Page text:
I Believe: ‘Place matters, but it also perplexes’

I Believe: ‘Place matters, but it also perplexes’

Caring deeply about where we live means the stakes are high — and highly personal — as we make choices about how to use our land, develop our economies and interact with our environment. A desire to help create places that are good for people and for the environment has brought me to my new position as sustainable communities program director at the Vermont Natural Resources Council.

I arrived in Vermont by way of Maine, Texas, Ireland, Scotland, Washington and New York, but it all started in New England. Growing up in Maine, I had the privilege of woods to play in, a safe place to ride my bike, and neighbors who watched out for me — pretty idyllic. So when more people moved to my hometown, it was understandable.

Even at a young age, though, I noticed changes: more kids in school, new subdivisions, nicer cars. The change was not bad, but I was left feeling that it could be better. My focus was selfish: I hoped my changing hometown would remain a low-key place rather than a far-flung suburb of Boston. I soon learned that southern Maine is hardly the only place struggling with this kind of complexity — and there were tools for thinking about and solving these problems.

And so began my interest in community planning, land-use development and the environment.

I moved to Texas for college, earning a degree in cultural anthropology. After graduation I worked as a study abroad advisor in Washington state, helping students with their own international explorations of place.

A persistent interest in creating good places remained, though, so I went on to earn a master’s degree in regional planning. My studies included an internship at GrowSmart Maine. After graduate school I worked at the Windham Regional Commission in Brattleboro on town planning, energy and brownfields projects.

This was the social science I was looking for — one where I could work at the intersection of economy, environment and place, with some social justice folded into the mix.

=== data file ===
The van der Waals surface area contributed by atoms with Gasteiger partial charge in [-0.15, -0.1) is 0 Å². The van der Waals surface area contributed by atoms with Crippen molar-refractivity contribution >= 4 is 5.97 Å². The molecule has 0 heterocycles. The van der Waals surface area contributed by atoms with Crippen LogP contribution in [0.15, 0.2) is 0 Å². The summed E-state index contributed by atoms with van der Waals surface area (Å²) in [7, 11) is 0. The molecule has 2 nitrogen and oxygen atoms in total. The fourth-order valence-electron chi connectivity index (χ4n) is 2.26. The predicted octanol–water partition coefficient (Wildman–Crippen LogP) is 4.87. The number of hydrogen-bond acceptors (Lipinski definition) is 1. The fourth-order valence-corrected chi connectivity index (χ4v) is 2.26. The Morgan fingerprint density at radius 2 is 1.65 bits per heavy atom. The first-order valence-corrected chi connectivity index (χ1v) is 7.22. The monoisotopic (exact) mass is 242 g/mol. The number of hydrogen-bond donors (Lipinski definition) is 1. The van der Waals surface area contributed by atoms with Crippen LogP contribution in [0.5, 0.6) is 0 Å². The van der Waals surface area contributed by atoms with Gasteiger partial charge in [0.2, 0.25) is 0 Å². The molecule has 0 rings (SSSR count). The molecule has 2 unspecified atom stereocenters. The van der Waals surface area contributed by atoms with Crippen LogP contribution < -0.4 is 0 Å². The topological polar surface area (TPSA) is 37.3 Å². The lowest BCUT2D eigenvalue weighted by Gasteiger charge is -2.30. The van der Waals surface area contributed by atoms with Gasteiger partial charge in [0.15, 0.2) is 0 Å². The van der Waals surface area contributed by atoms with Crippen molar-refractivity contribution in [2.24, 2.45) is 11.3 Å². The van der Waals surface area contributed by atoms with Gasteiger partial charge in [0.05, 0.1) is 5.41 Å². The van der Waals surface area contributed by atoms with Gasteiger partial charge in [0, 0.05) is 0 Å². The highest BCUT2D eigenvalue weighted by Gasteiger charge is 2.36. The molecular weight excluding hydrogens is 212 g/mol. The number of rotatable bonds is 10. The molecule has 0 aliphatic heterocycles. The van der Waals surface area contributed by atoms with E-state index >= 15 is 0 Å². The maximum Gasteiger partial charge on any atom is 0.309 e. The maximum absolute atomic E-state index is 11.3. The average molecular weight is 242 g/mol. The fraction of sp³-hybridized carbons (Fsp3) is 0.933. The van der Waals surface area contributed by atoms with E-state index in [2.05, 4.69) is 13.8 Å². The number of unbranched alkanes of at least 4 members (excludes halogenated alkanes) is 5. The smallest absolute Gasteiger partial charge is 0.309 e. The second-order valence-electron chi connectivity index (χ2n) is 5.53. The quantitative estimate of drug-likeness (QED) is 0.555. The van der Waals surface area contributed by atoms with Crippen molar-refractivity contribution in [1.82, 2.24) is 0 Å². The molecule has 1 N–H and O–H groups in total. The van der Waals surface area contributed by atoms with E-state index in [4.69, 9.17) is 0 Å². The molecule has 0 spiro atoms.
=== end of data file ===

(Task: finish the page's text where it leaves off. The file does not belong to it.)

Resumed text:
Today, as sustainable communities program director at VNRC, I am excited to be working at the place where these topics meet and provoke challenging questions:

  • How do we grow while respecting the landscape, which is so central to our sense of place?
  • How can communities change while respecting the history of the place and its people?
  • How can we provide high-quality jobs and housing that strengthen, rather than diminish, our natural environment?
  • And, of increasing urgency, how can we do all of this in the face of climate change — without exacerbating the problem?

For almost 50 years, the Vermont Natural Resources Council has been taking a comprehensive approach to answering these questions. We recognize that environmental protection and the creation of good places are two sides of the same coin, and that deep connection between the two is the currency of Vermont’s past and future. We also recognize that both must be valued as assets. Even though Vermonters care deeply about our communities and natural resources, without ongoing awareness of their value, we risk taking them for granted.

How can we accomplish this?

VNRC advocates for smart growth, which includes compact development, increased transit use, more housing options and the preservation of working lands. This past summer, the council merged with Smart Growth Vermont (formerly the Vermont Forum on Sprawl) and will continue its mission of promoting smart growth through good policy and technical assistance to towns. We are working to enhance and update Smart Growth Vermont’s excellent resources, such as the Smart Growth Toolbox and the Smart Growth Community Scorecard, so that the local officials (who make most land-use decisions in the state) have the resources they need to enhance their communities while also caring for the environment.

Regardless of whether we call it “smart growth,” “sustainability” or simply the “New England village model,” we really are talking about creating resilient communities with options. For example, compact development can keep land available for flood resilience, farming and forestry, and perhaps even fuel production. Compact development also can reduce the amount we need to drive for basic services — issues that will be no small matter as energy supplies decrease and energy costs rise.

Asking the hard questions about growth and development also is part of being prepared for the inevitable impacts of climate change. We need to look at how we develop our land, where we build and how it serves us (a visitor called Irene recently delivered this message). This is a major project, but the long-term quality of our communities and natural resources (and by extension, our economy) depends on it. It is our job to think today about how we can be prepared for these issues in ways that do not further compromise the natural environment and resources.

Change is difficult, and the long-term implications of development on our environment and quality of life can be hard to grasp. But I also believe this: It is possible to make good decisions, and good forward progress, once we fully conceive of what’s at stake.

So yes, we might often be perplexed as we work on this long-term project. But it also is true that our places matter enough to overcome these challenges and make the good, tough choices we need to make.

This essay was written by VNRC’s sustainable communities program director, Kate McCarthy and was published in the Green Mountain section of the Burlington Free Press on December 4, 2011.